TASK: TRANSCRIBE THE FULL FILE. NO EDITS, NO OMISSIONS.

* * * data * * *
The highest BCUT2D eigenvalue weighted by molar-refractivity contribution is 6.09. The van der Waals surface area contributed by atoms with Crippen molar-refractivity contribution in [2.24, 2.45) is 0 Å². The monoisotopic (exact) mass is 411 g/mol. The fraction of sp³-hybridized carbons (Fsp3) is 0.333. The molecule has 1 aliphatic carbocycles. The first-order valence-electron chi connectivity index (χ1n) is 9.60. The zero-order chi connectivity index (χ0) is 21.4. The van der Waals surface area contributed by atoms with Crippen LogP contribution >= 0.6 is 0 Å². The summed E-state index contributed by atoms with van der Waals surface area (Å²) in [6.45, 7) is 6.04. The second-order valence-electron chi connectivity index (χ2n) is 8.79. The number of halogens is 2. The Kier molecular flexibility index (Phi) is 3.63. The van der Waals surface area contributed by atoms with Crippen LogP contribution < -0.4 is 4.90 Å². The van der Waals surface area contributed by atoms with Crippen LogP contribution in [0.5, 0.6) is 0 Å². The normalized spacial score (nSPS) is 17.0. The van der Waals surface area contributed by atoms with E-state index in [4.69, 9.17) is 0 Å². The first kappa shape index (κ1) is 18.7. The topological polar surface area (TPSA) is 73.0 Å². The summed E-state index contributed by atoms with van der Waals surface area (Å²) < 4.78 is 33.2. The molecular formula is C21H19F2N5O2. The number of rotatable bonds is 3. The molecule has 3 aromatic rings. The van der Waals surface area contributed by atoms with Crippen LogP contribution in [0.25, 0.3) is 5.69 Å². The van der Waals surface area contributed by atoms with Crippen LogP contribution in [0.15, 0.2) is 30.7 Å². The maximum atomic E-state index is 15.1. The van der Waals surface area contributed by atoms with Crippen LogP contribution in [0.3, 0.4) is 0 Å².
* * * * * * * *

The highest BCUT2D eigenvalue weighted by molar-refractivity contribution is 6.09. The van der Waals surface area contributed by atoms with Crippen molar-refractivity contribution in [2.24, 2.45) is 0 Å². The monoisotopic (exact) mass is 411 g/mol. The fraction of sp³-hybridized carbons (Fsp3) is 0.333. The molecule has 1 aliphatic carbocycles. The first-order valence-electron chi connectivity index (χ1n) is 9.60. The zero-order chi connectivity index (χ0) is 21.4. The van der Waals surface area contributed by atoms with Crippen LogP contribution >= 0.6 is 0 Å². The summed E-state index contributed by atoms with van der Waals surface area (Å²) in [6.45, 7) is 6.04. The second-order valence-electron chi connectivity index (χ2n) is 8.79. The number of halogens is 2. The Kier molecular flexibility index (Phi) is 3.63. The van der Waals surface area contributed by atoms with Crippen LogP contribution < -0.4 is 4.90 Å². The van der Waals surface area contributed by atoms with Crippen LogP contribution in [0.5, 0.6) is 0 Å². The normalized spacial score (nSPS) is 17.0. The van der Waals surface area contributed by atoms with E-state index in [4.69, 9.17) is 0 Å². The first kappa shape index (κ1) is 18.7. The topological polar surface area (TPSA) is 73.0 Å². The summed E-state index contributed by atoms with van der Waals surface area (Å²) < 4.78 is 33.2. The molecular formula is C21H19F2N5O2. The number of rotatable bonds is 3. The molecule has 3 aromatic rings. The van der Waals surface area contributed by atoms with Crippen LogP contribution in [0.25, 0.3) is 5.69 Å². The van der Waals surface area contributed by atoms with Crippen LogP contribution in [0.15, 0.2) is 30.7 Å². The maximum atomic E-state index is 15.1. The van der Waals surface area contributed by atoms with Crippen LogP contribution in [0.3, 0.4) is 0 Å².